CLR JAMES, SOCIAL BEING, TOTALITY, RACE

Ralph Dumain rdumain at igc.apc.org
Wed Mar 15 15:14:50 MST 1995


>There is a huge tendency, and CLR James is a large part of it
>these days, to want to simply turn around "social being
>determines consciousness" and make it "and also consciousness
>determines social being".

Say what?  How is CLR James part of such tendency?  No way.
Perhaps you are thinking of the some of the cultural studies
people now appropriating James.  But James was an old-fashioned if
unusual Marxist.  He most certainly did believe that being
determines consciousness.  He was rather old fashioned in the
sense that he believed that workers brought together into common
association under the capitalist-industrial mode of production
exhibited cetain characteristics and dispositions becuase of their
social being.  As for my part in this, I don't think I gave anyone
cause to believe that either James or I turned the
begin-consciousness relation upside down.

Other matters: TOTALITY

>Totality:  I am influenced by Jameson's definition of totality
>as the mode of production, a definition which I believe must
>draw from world systems theory

Sorry if I am deflecting the discussion from its original
framework, but there is another way of looking at totality
philosophically, eg. by thinking of it as "concrete totality" or
simply the concrete.  Your definition of totality means
"totalizing", ie. the actual state of or process of the world
capitalist system subsuming the entire social complex under its
logic.  People who don't like totalizing, esp. the pomos, of
course, equate "totalizing" in theory with totalism or
totalitarianism in practice.  But another way of looking at
totality is in terms of the concrete whole, which according to
Marx, can only be reconstructed conceptually by means of
abstraction.  To comprehend the capitalist mode of production
conceptually in terms of the decisive general abstract relations
explaining capitalist societies is not a form of reductionism; it
leaves open the possibility that the social concrete is not
exhausted thereby, but that successive layers of abstractions must
be applied to reintegrate conceptually the inseparable connections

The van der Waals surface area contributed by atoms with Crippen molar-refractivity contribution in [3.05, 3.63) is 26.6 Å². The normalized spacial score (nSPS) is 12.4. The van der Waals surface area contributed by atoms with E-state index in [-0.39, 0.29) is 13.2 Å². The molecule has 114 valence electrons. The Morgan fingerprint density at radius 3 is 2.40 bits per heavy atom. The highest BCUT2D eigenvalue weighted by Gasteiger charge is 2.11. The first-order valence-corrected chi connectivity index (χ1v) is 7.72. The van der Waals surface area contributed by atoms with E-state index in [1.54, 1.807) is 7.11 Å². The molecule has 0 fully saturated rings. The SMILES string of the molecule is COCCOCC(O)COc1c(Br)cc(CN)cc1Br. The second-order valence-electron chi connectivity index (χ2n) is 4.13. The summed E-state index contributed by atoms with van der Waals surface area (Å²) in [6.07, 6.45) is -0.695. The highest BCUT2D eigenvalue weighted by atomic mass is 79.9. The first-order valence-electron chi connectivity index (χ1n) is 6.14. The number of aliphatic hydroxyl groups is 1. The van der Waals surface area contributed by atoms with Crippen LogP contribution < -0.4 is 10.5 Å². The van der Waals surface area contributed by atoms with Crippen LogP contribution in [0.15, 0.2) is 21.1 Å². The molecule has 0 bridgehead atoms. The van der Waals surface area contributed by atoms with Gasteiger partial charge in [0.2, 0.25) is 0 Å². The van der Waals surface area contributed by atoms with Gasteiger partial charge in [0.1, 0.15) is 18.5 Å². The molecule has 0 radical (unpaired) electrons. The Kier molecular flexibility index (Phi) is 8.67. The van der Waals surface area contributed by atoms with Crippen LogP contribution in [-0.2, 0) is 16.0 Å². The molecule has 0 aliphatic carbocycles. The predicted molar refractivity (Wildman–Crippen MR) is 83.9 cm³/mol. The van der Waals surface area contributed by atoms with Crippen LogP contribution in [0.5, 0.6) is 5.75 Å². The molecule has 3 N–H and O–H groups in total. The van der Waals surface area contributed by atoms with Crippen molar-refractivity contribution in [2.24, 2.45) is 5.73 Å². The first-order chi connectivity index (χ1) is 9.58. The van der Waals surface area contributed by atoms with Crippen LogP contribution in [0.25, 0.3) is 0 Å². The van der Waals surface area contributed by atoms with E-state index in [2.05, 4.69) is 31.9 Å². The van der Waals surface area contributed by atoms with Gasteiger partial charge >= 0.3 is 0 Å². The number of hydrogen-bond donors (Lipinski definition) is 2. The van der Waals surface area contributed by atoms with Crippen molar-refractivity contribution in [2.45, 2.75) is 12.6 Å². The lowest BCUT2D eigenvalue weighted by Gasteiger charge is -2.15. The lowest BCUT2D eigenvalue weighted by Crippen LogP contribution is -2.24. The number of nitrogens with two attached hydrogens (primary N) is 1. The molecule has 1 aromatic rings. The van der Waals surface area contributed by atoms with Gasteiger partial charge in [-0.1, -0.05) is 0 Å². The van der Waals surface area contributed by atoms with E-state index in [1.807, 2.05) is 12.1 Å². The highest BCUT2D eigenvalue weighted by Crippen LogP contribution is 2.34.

within the concrete totality that have been filtered out in the
process of abstraction.  Such a concept of totality is the direct
opposite of the usual accusations of theoretical totalitarianism.

>Rather it means something more nearly like totality = white
>supremacist capitalist patriarchy

In other words, this is a concretization of the character of the
capitalist system with decisive features factored in.

>if I choose to do anti-racist work on the ground it is because I
>don't believe the socialist revolution is happening in my
>lifetime

I think bringing this into the discussion is a red herring, as it
assumes the old saw that the recognition of the primacy of class
inherently implies that one should struggle for general class
issues subordinating all others or that one must hold a specific
struggle (say the black struggle) hostage to larger coalitions.
So many people assume this is the case and nobody challenges this
presumption.  I think it is baloney.  I am sure now that other
people assumed it of me when I made those sarcastic remarks about
the new social movements.  My point is this: nothing exists in
general, but only in particular, but whatever segment or aspect of
society that becomes your focus out of necessity or choice, you
can't understand even that without understanding how it fits into
the class system.  It doesn't even have to be a prima facie class
issue, but the structure of the problem as well as of the movement
is going to be tinctured with the structure of the class system as
a whole:  the laws, the courts, the employers, business and
corporations, the class interests of the movement leaders vs. rank
and file, etc.  This is so obvious to me I thought it didn't bear
mentioning, but I should realize now that one man's obvious
banalities is another man's Bhaskar.

By now, the race issue is so interpenetrated by the class issue
they are virtually indistinguishable, as opposed to the days of
apartheid.  You can't do a damn thing about racism in 1995 without
implicating the entire class system, and that's why race is the
best place to start, because blacks are being exterminated by the
reactionaries at a much more devastating level than the rest of
the working class destined to follow them into starvation,
homelessness, prison, and death row.


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